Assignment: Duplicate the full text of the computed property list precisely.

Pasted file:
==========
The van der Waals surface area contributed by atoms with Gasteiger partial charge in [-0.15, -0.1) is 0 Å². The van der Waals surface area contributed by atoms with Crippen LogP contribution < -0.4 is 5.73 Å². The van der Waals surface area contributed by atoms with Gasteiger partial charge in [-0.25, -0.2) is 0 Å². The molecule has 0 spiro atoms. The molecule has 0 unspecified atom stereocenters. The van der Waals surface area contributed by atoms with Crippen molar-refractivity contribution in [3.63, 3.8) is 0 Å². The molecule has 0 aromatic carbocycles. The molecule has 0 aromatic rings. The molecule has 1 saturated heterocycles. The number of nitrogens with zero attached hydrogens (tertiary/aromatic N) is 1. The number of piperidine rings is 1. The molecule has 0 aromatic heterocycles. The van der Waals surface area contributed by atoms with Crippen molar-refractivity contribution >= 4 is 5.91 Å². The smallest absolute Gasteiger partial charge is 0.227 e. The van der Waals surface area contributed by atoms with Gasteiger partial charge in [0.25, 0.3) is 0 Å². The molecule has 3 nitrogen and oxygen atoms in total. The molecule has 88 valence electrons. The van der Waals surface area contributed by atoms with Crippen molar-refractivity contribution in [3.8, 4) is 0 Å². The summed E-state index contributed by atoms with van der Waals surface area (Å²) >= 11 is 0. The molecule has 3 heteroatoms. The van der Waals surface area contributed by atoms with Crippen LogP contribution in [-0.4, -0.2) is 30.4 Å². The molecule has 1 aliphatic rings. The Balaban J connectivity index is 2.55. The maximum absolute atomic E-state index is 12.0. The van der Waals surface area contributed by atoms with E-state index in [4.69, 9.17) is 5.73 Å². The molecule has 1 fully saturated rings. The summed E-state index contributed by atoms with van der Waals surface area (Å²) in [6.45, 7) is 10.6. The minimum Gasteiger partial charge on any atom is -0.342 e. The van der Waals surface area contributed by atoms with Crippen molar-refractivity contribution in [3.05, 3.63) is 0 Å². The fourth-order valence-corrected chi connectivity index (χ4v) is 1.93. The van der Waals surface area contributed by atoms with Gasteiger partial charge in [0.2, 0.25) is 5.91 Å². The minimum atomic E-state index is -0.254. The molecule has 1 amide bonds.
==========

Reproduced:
The van der Waals surface area contributed by atoms with Gasteiger partial charge in [-0.15, -0.1) is 0 Å². The van der Waals surface area contributed by atoms with Crippen LogP contribution < -0.4 is 5.73 Å². The van der Waals surface area contributed by atoms with Gasteiger partial charge in [-0.25, -0.2) is 0 Å². The molecule has 0 spiro atoms. The molecule has 0 unspecified atom stereocenters. The van der Waals surface area contributed by atoms with Crippen molar-refractivity contribution in [3.63, 3.8) is 0 Å². The molecule has 0 aromatic carbocycles. The molecule has 0 aromatic rings. The molecule has 1 saturated heterocycles. The number of nitrogens with zero attached hydrogens (tertiary/aromatic N) is 1. The number of piperidine rings is 1. The molecule has 0 aromatic heterocycles. The van der Waals surface area contributed by atoms with Crippen molar-refractivity contribution >= 4 is 5.91 Å². The smallest absolute Gasteiger partial charge is 0.227 e. The van der Waals surface area contributed by atoms with Gasteiger partial charge in [0.25, 0.3) is 0 Å². The molecule has 3 nitrogen and oxygen atoms in total. The molecule has 88 valence electrons. The van der Waals surface area contributed by atoms with Crippen molar-refractivity contribution in [3.8, 4) is 0 Å². The summed E-state index contributed by atoms with van der Waals surface area (Å²) >= 11 is 0. The molecule has 3 heteroatoms. The van der Waals surface area contributed by atoms with Crippen LogP contribution in [-0.4, -0.2) is 30.4 Å². The molecule has 1 aliphatic rings. The Balaban J connectivity index is 2.55. The maximum absolute atomic E-state index is 12.0. The van der Waals surface area contributed by atoms with E-state index in [4.69, 9.17) is 5.73 Å². The molecule has 1 fully saturated rings. The summed E-state index contributed by atoms with van der Waals surface area (Å²) in [6.45, 7) is 10.6. The minimum Gasteiger partial charge on any atom is -0.342 e. The van der Waals surface area contributed by atoms with Crippen molar-refractivity contribution in [3.05, 3.63) is 0 Å². The fourth-order valence-corrected chi connectivity index (χ4v) is 1.93. The van der Waals surface area contributed by atoms with Gasteiger partial charge in [0.2, 0.25) is 5.91 Å². The minimum atomic E-state index is -0.254. The molecule has 1 amide bonds.